The site Masterchief posted claims that "Clyde" was around in 1982, but also claims he died within a month of a beating that took place during the filming of Any Which Way You Can, which was released in 1980. Besides for that discrepancy, the title of Every Which Way But Loose is given as Any Which Way But Loose. And as Doug noted, the only source given is "The National Enquirer".

Eastwood's love for animals is well publicized. He has even been known to pick up and remove a bug on a set rather than have it killed. I can't imagine that anything like this would happen on one of his films with his knowledge.

We've written Gentle Jungle Inc. and have sent them a link to the article Masterchief posted and have asked them to comment on it. If we hear back, we'll post the reply. In the meanwhile, we don't need everyone's thoughts on this but, if you have any facts you'd like to present, please do so.
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KC
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« Reply #6 on: June 04, 2004, 11:47:14 PM »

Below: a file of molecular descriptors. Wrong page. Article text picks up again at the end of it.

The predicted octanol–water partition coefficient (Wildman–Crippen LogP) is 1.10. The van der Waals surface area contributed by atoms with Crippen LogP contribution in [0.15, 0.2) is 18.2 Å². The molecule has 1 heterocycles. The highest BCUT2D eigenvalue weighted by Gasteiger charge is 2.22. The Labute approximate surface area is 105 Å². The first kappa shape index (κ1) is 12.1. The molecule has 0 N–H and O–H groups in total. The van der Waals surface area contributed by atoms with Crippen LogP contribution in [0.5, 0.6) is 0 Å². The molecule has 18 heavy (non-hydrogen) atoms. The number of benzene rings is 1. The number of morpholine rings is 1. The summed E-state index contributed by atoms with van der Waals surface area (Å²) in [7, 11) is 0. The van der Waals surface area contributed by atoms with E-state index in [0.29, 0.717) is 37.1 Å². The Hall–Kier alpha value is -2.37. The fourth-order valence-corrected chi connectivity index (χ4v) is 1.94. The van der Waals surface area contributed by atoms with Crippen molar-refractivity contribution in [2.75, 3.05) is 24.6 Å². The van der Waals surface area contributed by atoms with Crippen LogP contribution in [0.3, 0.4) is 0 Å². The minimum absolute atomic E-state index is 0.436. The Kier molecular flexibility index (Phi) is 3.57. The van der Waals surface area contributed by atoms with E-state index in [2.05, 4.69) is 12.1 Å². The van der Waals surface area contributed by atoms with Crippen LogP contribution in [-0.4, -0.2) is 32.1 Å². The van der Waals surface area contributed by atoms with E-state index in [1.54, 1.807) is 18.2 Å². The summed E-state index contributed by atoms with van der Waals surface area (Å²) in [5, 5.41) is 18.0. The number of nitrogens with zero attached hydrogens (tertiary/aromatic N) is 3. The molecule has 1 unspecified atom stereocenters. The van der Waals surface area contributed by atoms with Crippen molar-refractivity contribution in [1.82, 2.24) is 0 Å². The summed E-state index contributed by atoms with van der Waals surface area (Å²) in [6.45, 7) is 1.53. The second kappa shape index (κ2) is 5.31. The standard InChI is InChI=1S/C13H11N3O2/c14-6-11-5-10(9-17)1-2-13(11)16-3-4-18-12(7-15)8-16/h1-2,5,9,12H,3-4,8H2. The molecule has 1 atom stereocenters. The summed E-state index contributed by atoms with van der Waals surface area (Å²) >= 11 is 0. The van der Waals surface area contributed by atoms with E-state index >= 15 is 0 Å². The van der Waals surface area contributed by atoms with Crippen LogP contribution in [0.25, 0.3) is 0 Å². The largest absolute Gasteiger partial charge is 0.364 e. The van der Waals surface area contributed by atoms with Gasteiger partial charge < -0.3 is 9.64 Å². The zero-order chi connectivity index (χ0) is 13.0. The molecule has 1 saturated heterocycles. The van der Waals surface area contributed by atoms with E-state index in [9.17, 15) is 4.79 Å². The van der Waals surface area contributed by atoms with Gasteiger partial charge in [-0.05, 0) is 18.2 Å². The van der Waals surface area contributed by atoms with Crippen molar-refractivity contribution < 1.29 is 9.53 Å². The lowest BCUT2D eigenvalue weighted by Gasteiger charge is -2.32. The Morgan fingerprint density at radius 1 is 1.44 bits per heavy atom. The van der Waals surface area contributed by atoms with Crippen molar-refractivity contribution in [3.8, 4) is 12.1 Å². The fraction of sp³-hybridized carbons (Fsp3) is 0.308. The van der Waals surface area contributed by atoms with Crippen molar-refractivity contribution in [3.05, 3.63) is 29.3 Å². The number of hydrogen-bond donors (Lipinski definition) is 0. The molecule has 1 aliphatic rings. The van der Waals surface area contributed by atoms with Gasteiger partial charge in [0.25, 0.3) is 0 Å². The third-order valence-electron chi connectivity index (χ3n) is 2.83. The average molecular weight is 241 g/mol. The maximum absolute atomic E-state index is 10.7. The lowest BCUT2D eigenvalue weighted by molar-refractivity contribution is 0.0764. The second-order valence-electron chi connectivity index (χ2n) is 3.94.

This story is old; the National Enquirer item cited dates to 1985.

I've been checking in the print biographies of Eastwood. Neither Schickel, Eastwood's authorized biographer, nor Patrick McGilligan, author of the most negative life of Eastwood, makes any mention of it (and you would think McGilligan would if there were any slight possibility it might be true). Daniel O'Brien mentions it in passing (Clint Eastwood, Film-Maker, p. 148):

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Years later, rumours surfaced that both orang utans used for Every/Any had been ill-treated by their trainers in order to make them perform, something of an embarrassment for professed animal lover Eastwood.

O'Brien has no notes and no bibliography, so there's no way to check up on the "rumours" he mentions.

There's a fuller account in British journalist Michael Munn's Clint Eastwood: Hollywood's Loner from 1992. Munn based parts of his book on interviews with Eastwood's associates in the movie business, but he too doesn't provide notes or a bibliography. Also, he seems to imply, wrongly, that the animals used in the second film, Any Which Way You Can, were trained by the same team that trained the original "Clyde" in Every Which Way But Loose: the husband and wife team of Bobby and Joan Berosini; in fact, the Berosinis only worked on the first film. (Obviously, since the name Clyde was used for the animal in the first film, the "Clyde" in the second film wasn't actually NAMED that before being cast; another discrepancy in the National Enquirer story.)